Balanced Math Program
“It is only when you build from within that you really understand something. If children don’t build from within and you just try to explain it to a child then it’s not really learned. It is only rote, and that’s not really understanding.”
Ann Badeau, Second Grade Teacher
We believe that math needs to be taught conceptually, beginning with the contrete at all grade levels and that mathematical understanding is deepened when students learn the concepts in the context of problem solving. To enable students to make sense of math concepts, a wide variety of manipulatives need to be available. Opportunities to explore and discuss mathematical thinking should be an integral part of instruction throughout the grades. After students have developed conceptual understanding about numbers and operations, procedures are introduced. This means that numerical relationships should be developed before we ask students to learn computational algorithms or basic facts. We want our students to be numerically powerful. We want them to be able to develop meaning for numbers and operations, look for relationships among numbers and operations, understand computational strategies, use them appropriately and efficiently, and make sense of numerical situations. We also want our students to develop grade-appropriate conceptual understanding of core ideas in all the strands of mathematics.
To create students who are both mathematically powerful and competent learners of mathematics, we need a balanced math program that emphasizes number sense and problem solving while teaching the core concepts of all the strands. A balanced math program includes the following elements:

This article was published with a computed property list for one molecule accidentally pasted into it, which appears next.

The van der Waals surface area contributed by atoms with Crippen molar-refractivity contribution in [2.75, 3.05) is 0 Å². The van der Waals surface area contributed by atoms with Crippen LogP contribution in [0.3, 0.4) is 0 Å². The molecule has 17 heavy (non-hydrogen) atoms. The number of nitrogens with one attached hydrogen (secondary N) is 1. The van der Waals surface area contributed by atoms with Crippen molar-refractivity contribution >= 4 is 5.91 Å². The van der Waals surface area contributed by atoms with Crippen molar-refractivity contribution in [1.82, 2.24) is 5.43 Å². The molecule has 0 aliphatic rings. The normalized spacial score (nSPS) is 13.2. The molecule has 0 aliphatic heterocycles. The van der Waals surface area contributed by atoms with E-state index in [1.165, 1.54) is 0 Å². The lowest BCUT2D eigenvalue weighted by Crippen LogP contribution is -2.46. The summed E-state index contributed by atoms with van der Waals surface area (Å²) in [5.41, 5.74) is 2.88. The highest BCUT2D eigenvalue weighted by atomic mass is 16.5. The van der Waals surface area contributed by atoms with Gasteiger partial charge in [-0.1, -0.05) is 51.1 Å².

- Number Sense Activities: Mental Math, Estimation, Number Talks
- Student-Centered Concept Development: Opportunities for students to discover concepts using hands-on or problem-based learning activities
- Learning Through Communication: Students explain their thinking and justify their answers
- Rich Problem Solving Experiences: Students develop and connect their problem solving skills through real-life problem solving experiences
- Performance-Based and Standards Assessments: Students are assessed in both performance assessments as well as classroom and state standardized tests
TEACHING METHODS AND MATERIALS
State adopted math textbooks provide one resource tool for teaching math; however, the math text should not drive the curriculum and instruction of a well-balanced math program. These books provide structure, but shouldn’t be the main method of teaching. A well-balanced math program should be driven first, by the content standards, and second, by a variety of instructional strategies that support student learning of concepts and the development of number sense. Teachers should be well versed in what we refer to as “essential math standards” so they are able to cover all the essential standards by the end of the year. The following are teaching methods that should be in place in each classroom:
Number Talks or Mental Math Sessions
These are brief, daily sessions that provide students with opportunities to practice mental math and to solve arithmetic problems in a variety of ways. Typically, this involves the teacher posting an equation and having the students share their individual strategies with the class. The teacher acts as a facilitator who encourages a variety of ways to solve problems and helps model efficient thinking when necessary.
Student-Centered Concept Development